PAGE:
The Birds and the Bees on Flowering Plants

The Birds and the Bees on Flowering Plants

Even Charles Darwin was stumped by this: the origin and extensive diversification of flowering plant species (known as angiosperms) over 130 million years ago.  Flowering plants dominate terrestrial environments and provide most of our food, such as rice, wheat, and maize.  They are now a necessary part of nearly every ecosystem – without flowering plants, our world literally would not look the same.  Knowing how flowering plants evolved and why they are such a diverse group of species gives us one piece of the puzzle as to how our present world came to be, and how some groups of organisms contribute so much more to biodiversity than other groups.

In the current issue of Science (Amborella Genome Project, 2013, Science 342), members of the Amborella Genome Project sought to find the origin of flowering plants and why they rushed onto the scene, diversifying into over 350,000 species.  They did this by sequencing the genome (i.e. the biological equivalent [DNA] of a software program) of Amborella trichopoda, a species at the base of the flowering plant family tree – this allowed the scientists to determine what all flowering plants have in common.  In the case of flowering plants, it appears as though they originated from a whole-genome duplication event, which effectively doubles the information contained in the organism’s DNA.  This results in a lot of redundancy in the system – since with two copies of everything, losing one copy of something is not as catastrophic as if there was only one copy.  In flowering plants, some of this extra information was co-opted for the production of flowers, plant-animal interactions, and environmental stress responses.  And likely because of all this extra information, flowering plants were able to diversify rapidly to live in diverse habitats around the world.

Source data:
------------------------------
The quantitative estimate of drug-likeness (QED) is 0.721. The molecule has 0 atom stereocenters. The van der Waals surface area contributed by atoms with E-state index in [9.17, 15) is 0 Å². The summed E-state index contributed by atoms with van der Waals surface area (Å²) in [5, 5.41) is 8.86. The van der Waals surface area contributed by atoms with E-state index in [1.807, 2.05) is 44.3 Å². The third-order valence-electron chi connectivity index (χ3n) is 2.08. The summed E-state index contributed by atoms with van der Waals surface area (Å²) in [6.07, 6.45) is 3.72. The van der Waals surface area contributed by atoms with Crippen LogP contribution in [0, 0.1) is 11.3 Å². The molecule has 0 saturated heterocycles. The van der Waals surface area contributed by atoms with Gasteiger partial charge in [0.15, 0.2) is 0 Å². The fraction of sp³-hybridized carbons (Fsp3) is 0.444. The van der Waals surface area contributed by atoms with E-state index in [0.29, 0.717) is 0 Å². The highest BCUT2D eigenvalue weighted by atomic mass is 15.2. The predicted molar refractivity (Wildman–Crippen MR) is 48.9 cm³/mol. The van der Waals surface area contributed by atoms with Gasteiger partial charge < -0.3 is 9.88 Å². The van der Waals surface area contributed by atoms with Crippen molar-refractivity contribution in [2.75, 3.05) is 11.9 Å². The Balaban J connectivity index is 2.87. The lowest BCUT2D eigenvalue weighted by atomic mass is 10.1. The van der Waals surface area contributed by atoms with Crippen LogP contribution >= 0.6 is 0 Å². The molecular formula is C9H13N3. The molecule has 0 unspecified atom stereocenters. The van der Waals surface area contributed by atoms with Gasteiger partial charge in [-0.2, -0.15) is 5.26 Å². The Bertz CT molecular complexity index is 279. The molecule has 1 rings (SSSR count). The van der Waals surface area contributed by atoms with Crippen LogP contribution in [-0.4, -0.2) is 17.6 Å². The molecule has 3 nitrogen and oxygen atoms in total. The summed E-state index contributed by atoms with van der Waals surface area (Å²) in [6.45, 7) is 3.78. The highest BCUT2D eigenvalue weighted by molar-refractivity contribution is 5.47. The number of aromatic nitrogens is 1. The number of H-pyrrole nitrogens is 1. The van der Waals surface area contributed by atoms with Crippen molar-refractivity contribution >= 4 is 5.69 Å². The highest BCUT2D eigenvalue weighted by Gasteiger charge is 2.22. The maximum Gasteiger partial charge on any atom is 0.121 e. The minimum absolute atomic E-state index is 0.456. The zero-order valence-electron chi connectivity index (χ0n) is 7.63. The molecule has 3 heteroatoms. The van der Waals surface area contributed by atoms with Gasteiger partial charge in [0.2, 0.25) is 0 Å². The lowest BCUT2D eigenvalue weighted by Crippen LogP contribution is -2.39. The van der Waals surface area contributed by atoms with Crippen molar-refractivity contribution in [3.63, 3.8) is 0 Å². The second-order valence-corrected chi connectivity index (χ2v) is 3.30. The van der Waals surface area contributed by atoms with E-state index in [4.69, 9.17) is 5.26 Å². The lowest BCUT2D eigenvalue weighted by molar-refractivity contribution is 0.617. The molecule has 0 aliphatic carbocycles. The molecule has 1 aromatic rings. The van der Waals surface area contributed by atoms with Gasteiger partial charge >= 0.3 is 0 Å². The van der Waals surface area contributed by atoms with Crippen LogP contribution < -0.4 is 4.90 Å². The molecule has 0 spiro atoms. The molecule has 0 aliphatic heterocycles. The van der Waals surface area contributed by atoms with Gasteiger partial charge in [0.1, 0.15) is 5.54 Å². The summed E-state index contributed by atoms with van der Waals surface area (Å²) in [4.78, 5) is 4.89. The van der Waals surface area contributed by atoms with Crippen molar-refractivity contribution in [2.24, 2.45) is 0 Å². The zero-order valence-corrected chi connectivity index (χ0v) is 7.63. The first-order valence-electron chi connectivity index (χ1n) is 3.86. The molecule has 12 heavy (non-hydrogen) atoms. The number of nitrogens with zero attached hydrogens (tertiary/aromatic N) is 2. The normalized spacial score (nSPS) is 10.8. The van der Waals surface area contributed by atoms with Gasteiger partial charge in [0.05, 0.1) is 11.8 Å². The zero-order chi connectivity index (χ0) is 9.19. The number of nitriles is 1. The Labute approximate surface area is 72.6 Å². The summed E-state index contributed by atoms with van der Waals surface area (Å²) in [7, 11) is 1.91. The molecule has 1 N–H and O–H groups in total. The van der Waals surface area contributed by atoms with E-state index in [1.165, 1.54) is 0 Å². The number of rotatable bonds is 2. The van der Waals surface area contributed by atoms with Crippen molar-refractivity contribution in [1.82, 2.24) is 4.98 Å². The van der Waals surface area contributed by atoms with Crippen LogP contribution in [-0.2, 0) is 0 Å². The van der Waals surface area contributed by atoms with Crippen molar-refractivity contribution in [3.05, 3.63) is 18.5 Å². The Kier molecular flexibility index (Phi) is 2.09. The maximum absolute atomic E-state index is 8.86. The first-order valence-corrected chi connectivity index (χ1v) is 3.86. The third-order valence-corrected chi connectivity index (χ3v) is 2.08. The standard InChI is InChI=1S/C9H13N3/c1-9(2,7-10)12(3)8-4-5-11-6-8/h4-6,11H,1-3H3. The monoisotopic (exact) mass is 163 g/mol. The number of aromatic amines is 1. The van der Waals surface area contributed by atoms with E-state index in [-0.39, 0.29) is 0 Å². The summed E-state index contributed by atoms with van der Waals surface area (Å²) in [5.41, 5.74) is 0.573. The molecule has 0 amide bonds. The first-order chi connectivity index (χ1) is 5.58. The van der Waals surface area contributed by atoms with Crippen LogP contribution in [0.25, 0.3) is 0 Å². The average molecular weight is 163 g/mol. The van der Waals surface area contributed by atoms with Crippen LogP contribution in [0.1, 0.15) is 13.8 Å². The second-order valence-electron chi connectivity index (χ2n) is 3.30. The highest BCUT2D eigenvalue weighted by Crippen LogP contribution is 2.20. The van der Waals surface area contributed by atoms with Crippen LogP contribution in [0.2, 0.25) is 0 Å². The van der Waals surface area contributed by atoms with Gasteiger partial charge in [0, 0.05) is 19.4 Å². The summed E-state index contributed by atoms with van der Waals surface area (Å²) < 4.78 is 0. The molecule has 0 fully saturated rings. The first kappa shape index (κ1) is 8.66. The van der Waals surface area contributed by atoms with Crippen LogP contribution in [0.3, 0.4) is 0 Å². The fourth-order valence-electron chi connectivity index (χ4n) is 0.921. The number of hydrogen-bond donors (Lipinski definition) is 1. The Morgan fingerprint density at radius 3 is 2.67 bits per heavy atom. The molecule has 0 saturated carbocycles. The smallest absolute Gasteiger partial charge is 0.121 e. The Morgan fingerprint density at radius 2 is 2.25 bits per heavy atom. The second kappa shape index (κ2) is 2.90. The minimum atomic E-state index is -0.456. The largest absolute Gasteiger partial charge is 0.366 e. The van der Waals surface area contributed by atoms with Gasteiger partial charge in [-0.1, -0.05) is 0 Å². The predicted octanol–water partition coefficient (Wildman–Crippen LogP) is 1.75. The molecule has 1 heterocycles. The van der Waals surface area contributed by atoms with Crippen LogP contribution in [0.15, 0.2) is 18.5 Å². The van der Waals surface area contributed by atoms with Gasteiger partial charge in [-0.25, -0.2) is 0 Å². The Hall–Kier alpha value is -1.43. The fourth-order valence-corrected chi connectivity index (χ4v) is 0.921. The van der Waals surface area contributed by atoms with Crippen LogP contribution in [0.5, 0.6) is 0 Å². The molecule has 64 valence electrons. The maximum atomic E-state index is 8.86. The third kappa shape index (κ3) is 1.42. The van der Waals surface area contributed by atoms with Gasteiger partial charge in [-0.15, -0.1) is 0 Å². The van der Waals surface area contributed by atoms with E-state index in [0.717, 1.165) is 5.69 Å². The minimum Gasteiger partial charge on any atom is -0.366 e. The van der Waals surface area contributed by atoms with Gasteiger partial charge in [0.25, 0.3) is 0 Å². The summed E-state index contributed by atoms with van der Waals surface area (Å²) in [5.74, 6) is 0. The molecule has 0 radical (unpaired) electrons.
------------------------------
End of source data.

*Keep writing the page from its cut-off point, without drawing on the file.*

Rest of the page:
So now we are much closer to solving the puzzle that Darwin struggled with – it only took modern biological techniques, massive computing power, and a large team of scientists.  This is but one part of the story of the tree of life, but we are learning to tell it, one species at a time.

If you want to learn more about this project, check out http://www.amborella.org/, and if you are curious about biodiversity across the whole tree of life, check out http://tolweb.org/tree/.

Stay safe and stay informed,
Joe